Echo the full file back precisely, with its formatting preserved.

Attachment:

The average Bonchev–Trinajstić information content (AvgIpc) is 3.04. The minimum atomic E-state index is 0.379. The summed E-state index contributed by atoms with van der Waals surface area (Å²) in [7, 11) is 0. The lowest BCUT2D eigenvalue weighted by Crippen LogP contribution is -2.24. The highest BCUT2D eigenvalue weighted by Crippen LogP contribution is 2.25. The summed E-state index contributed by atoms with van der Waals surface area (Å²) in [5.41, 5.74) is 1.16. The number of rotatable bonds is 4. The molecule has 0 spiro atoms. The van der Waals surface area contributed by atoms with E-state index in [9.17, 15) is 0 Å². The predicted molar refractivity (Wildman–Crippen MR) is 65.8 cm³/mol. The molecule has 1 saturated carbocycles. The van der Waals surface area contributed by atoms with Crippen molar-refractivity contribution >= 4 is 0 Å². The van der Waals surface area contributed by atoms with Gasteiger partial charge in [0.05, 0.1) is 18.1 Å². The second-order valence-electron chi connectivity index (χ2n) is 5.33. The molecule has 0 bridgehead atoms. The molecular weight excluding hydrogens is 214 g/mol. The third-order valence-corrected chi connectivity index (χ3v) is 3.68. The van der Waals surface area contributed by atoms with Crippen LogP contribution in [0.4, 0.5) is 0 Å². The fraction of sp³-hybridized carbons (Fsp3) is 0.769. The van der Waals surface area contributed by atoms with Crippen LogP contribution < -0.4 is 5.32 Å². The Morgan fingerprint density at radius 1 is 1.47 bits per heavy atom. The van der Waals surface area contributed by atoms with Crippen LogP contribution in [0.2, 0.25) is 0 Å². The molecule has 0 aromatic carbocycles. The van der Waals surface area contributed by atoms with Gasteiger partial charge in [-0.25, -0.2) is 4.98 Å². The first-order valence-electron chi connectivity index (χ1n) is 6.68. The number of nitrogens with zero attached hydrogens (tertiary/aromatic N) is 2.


The average Bonchev–Trinajstić information content (AvgIpc) is 3.04. The minimum atomic E-state index is 0.379. The summed E-state index contributed by atoms with van der Waals surface area (Å²) in [7, 11) is 0. The lowest BCUT2D eigenvalue weighted by Crippen LogP contribution is -2.24. The highest BCUT2D eigenvalue weighted by Crippen LogP contribution is 2.25. The summed E-state index contributed by atoms with van der Waals surface area (Å²) in [5.41, 5.74) is 1.16. The number of rotatable bonds is 4. The molecule has 0 spiro atoms. The van der Waals surface area contributed by atoms with E-state index in [9.17, 15) is 0 Å². The predicted molar refractivity (Wildman–Crippen MR) is 65.8 cm³/mol. The molecule has 1 saturated carbocycles. The van der Waals surface area contributed by atoms with Crippen molar-refractivity contribution >= 4 is 0 Å². The van der Waals surface area contributed by atoms with Gasteiger partial charge in [0.05, 0.1) is 18.1 Å². The second-order valence-electron chi connectivity index (χ2n) is 5.33. The molecule has 0 bridgehead atoms. The molecular weight excluding hydrogens is 214 g/mol. The third-order valence-corrected chi connectivity index (χ3v) is 3.68. The van der Waals surface area contributed by atoms with Crippen LogP contribution in [0.4, 0.5) is 0 Å². The fraction of sp³-hybridized carbons (Fsp3) is 0.769. The van der Waals surface area contributed by atoms with Crippen LogP contribution < -0.4 is 5.32 Å². The Morgan fingerprint density at radius 1 is 1.47 bits per heavy atom. The van der Waals surface area contributed by atoms with Crippen LogP contribution in [0.2, 0.25) is 0 Å². The molecule has 0 aromatic carbocycles. The van der Waals surface area contributed by atoms with Gasteiger partial charge in [-0.25, -0.2) is 4.98 Å². The first-order valence-electron chi connectivity index (χ1n) is 6.68. The number of nitrogens with zero attached hydrogens (tertiary/aromatic N) is 2.